The Lobkowicz Library is an outstanding example of the European aristocratic library. It comprises about 65,000 volumes – including 679 manuscripts (114 of them dating to the Middle Ages) and 730 incunabula (early books printed prior to 1501). It is the greatest castle library in the Czech Republic.
There are a great many first editions in subjects ranging from history, geography, medicine and the natural sciences, to architecture, literature, theology and law. Texts are predominantly French, German and Latin – but there are also books in Spanish, Italian, Czech, Greek, Hebrew and other languages. The collection of rare books printed in Spanish is the largest in the country. The oldest complete codex dates to the 10th century. A precious four-page fragment of the Gospel of Mark is even older, dating to the late 8th or early 9th century. The Music Archive alone contains more than 5,000 printed editions and manuscripts of 17th-, 18th- and 19th-century scores, also performing parts, libretti, sheet music, and baroque tablatures (a form of musical notation) for plucked instruments.
The Library grew systematically over many centuries, incorporating the varied libraries of both close and distant relations; the acquisition of the libraries of other aristocrats who fell from favor in the various dynastic and religious wars that plagued Central Europe in the 17th century; the purchase of the working libraries of figures important in political, scientific and cultural spheres; as well as through a regular program of purchases and commissions.
Early History of The Library
The earliest section, and a very important element, is the library of Bohuslav Hassenstein of Lobkowicz (1461-1510), the most distinguished Latin Humanist in 15th-century Central Europe. With the help of friends and a network of agents, Hassenstein amassed a collection remarkable in its day for its size and scientific approach to collecting and cataloguing. This library was dominated by volumes of classical and humanist philosophy and literature, in Latin, the lingua franca of the scholar. Thirty volumes represent nearly half of the then entire European production of books printed in Greek characters. The reputation of the collection was such that Hassenstein’s heirs received requests for loans from Martin Luther and Philip Melanchthon. About three-quarters of the huge Hassenstein library survives – the majority of it in The Lobkowicz Library.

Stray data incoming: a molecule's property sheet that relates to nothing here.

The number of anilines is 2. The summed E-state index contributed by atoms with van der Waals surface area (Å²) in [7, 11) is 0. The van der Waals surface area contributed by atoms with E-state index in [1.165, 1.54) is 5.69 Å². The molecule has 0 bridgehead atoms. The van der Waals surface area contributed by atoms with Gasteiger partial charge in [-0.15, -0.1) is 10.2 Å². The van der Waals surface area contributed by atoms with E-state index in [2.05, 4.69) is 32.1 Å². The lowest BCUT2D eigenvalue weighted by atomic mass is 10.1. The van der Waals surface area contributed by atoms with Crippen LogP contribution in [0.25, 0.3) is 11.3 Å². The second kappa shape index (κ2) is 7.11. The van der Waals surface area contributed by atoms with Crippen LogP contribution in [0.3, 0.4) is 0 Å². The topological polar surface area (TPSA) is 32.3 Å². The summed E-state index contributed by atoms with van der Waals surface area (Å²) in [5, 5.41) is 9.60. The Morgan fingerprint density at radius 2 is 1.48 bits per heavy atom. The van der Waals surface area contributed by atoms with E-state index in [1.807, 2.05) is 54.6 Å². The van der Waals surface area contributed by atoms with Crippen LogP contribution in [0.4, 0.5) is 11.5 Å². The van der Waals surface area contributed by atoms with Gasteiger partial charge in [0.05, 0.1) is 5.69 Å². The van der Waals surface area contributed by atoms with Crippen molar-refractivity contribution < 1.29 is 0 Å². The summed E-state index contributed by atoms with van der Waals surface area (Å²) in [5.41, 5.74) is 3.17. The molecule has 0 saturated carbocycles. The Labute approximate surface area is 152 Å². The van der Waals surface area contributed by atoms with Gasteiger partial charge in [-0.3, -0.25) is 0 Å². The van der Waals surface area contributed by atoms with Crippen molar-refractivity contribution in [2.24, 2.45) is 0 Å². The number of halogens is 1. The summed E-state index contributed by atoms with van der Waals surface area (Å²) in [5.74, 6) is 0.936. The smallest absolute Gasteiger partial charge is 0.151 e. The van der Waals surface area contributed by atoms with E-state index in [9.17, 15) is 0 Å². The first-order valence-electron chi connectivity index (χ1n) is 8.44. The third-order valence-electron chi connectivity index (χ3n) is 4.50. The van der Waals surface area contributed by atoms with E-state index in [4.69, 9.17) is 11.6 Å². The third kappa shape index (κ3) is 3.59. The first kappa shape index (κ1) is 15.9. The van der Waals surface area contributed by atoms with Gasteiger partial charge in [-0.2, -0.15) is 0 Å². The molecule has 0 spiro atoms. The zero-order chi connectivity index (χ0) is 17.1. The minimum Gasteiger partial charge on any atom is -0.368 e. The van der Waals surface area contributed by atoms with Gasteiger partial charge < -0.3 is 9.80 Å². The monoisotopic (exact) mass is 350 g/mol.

An even more systematic development of the family collections was started in the 17th century by Zdeněk Vojtěch (1568-1628), 1st Prince Lobkowicz, who had acquired the Hassenstein library after its confiscation from his errant relation, Jiří of Lobkowicz (1551-1607) who was charged with plotting against the Emperor Rudolf II. After the uprising of the Protestant Estates in 1620, the 1st Prince and his influential wife, Polyxena (1566-1642) had already succeeded in purchasing entire libraries forfeited by various Protestant aristocratic houses. Other, more personal libraries were also acquired, including the rare collection of books printed in Spain that came to the country with Polyxena’s Spanish-born mother, Maria Manrique de Lara y Mendoza (1538-1608). At this period The Library was deposited in the Pernštejn (today, Lobkowicz) Palace at Prague Castle, and only later moved by the 2nd Prince, Václav Eusebius, to Roudnice Castle in 1657 – hence the name by which the collection is known to scholars today. Here The Library remained – added to by succeeding generations – until the Second World War.
Ferdinand August (1655-1715), 3rd Prince Lobkowicz, held prestigious offices at the Imperial Diet in Regensburg, and acquired books from the important printing centers in Germany. Documentation exists for hundreds of purchases each year as well as generous payments to bookbinders. His grandson, Ferdinand Philip (1724-1784), 6th Prince Lobkowicz, was a voracious collector of books during his travels throughout Europe. The Library was further augmented by collections acquired through inheritance, or marriage into other aristocratic families.
The earliest classification system applied to The Library was established under Václav Eusebius, the 2nd Prince. After 1777, a permanent librarian was always in residence. Ferdinand Josef, 8th Prince (1797-1868) and Mořic, 9th Prince (1831-1903), authorized a complete reorganization of The Library that classified items according to subject in a new 10-volume systematic catalogue and a 20-volume alphabetical catalogue. Imposing bookcases were also made to house The Library.
This magnificent library was confiscated by the Nazis in 1941. The great bookcases were broken up and the ruined spaces turned into the communal latrines for the SS training center that occupied the castle. The books themselves passed to the administrative care of the University Library of Prague. After the Communist takeover in 1948, the Collections remained in a State depository, from which, for nearly fifty years, the precious volumes and manuscripts were dispersed to different depositories and libraries throughout Bohemia. During this time only a very limited number of volumes were available to the public or working scholars.
In 1992, The Library was finally returned to the Lobkowicz family. Shortly thereafter, a major private donor made a charitable contribution to re-establish the collection as a working library, based on its original classification and composition, to enable the volumes to be used by scholars in accordance with internationally accepted standards of security and conservation. A new space to house The Library in its entirety was prepared at Nelahozeves Castle. The books were again organized according to the order established in the original 19th-century catalogue, a conservation plan for the collection was completed, and a research program was established. As a result, The Library is now open, by prior appointment, to students, scholars and special groups.